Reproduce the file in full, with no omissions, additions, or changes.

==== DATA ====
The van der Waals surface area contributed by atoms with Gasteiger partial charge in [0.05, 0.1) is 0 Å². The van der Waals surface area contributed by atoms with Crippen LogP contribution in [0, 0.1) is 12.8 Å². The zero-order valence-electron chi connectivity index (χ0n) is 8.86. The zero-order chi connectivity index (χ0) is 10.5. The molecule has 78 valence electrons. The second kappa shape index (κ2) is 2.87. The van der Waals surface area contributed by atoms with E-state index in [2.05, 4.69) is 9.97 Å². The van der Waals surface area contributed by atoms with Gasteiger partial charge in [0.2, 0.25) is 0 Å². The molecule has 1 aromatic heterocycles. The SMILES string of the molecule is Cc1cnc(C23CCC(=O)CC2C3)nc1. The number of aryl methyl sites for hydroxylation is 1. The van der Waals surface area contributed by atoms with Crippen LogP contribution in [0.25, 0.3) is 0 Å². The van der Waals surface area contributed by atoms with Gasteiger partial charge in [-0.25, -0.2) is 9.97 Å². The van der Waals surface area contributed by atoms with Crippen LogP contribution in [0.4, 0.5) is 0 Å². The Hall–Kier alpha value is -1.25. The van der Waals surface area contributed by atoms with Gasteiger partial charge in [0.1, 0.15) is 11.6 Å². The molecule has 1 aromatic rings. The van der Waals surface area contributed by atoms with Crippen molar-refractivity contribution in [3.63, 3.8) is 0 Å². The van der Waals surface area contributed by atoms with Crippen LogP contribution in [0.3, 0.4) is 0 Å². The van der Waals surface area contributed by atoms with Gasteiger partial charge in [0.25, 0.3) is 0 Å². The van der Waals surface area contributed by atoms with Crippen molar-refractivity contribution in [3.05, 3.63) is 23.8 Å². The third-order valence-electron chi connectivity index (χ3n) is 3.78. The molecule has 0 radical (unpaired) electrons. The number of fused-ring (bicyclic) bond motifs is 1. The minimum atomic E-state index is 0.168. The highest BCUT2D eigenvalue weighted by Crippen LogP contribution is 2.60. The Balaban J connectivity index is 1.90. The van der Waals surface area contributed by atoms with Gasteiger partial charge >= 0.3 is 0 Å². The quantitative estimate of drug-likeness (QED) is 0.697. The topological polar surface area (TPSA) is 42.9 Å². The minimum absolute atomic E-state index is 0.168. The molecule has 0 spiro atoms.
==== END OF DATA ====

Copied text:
The van der Waals surface area contributed by atoms with Gasteiger partial charge in [0.05, 0.1) is 0 Å². The van der Waals surface area contributed by atoms with Crippen LogP contribution in [0, 0.1) is 12.8 Å². The zero-order valence-electron chi connectivity index (χ0n) is 8.86. The zero-order chi connectivity index (χ0) is 10.5. The molecule has 78 valence electrons. The second kappa shape index (κ2) is 2.87. The van der Waals surface area contributed by atoms with E-state index in [2.05, 4.69) is 9.97 Å². The van der Waals surface area contributed by atoms with Gasteiger partial charge in [0.2, 0.25) is 0 Å². The molecule has 1 aromatic heterocycles. The SMILES string of the molecule is Cc1cnc(C23CCC(=O)CC2C3)nc1. The number of aryl methyl sites for hydroxylation is 1. The van der Waals surface area contributed by atoms with Crippen LogP contribution in [0.25, 0.3) is 0 Å². The van der Waals surface area contributed by atoms with Gasteiger partial charge in [-0.25, -0.2) is 9.97 Å². The van der Waals surface area contributed by atoms with Crippen LogP contribution in [0.4, 0.5) is 0 Å². The Hall–Kier alpha value is -1.25. The van der Waals surface area contributed by atoms with Gasteiger partial charge in [0.1, 0.15) is 11.6 Å². The molecule has 1 aromatic rings. The van der Waals surface area contributed by atoms with Crippen molar-refractivity contribution in [3.63, 3.8) is 0 Å². The van der Waals surface area contributed by atoms with Crippen LogP contribution in [0.3, 0.4) is 0 Å². The van der Waals surface area contributed by atoms with Gasteiger partial charge in [0.25, 0.3) is 0 Å². The van der Waals surface area contributed by atoms with Crippen molar-refractivity contribution in [3.05, 3.63) is 23.8 Å². The third-order valence-electron chi connectivity index (χ3n) is 3.78. The molecule has 0 radical (unpaired) electrons. The number of fused-ring (bicyclic) bond motifs is 1. The minimum atomic E-state index is 0.168. The highest BCUT2D eigenvalue weighted by Crippen LogP contribution is 2.60. The Balaban J connectivity index is 1.90. The van der Waals surface area contributed by atoms with Gasteiger partial charge >= 0.3 is 0 Å². The quantitative estimate of drug-likeness (QED) is 0.697. The topological polar surface area (TPSA) is 42.9 Å². The minimum absolute atomic E-state index is 0.168. The molecule has 0 spiro atoms.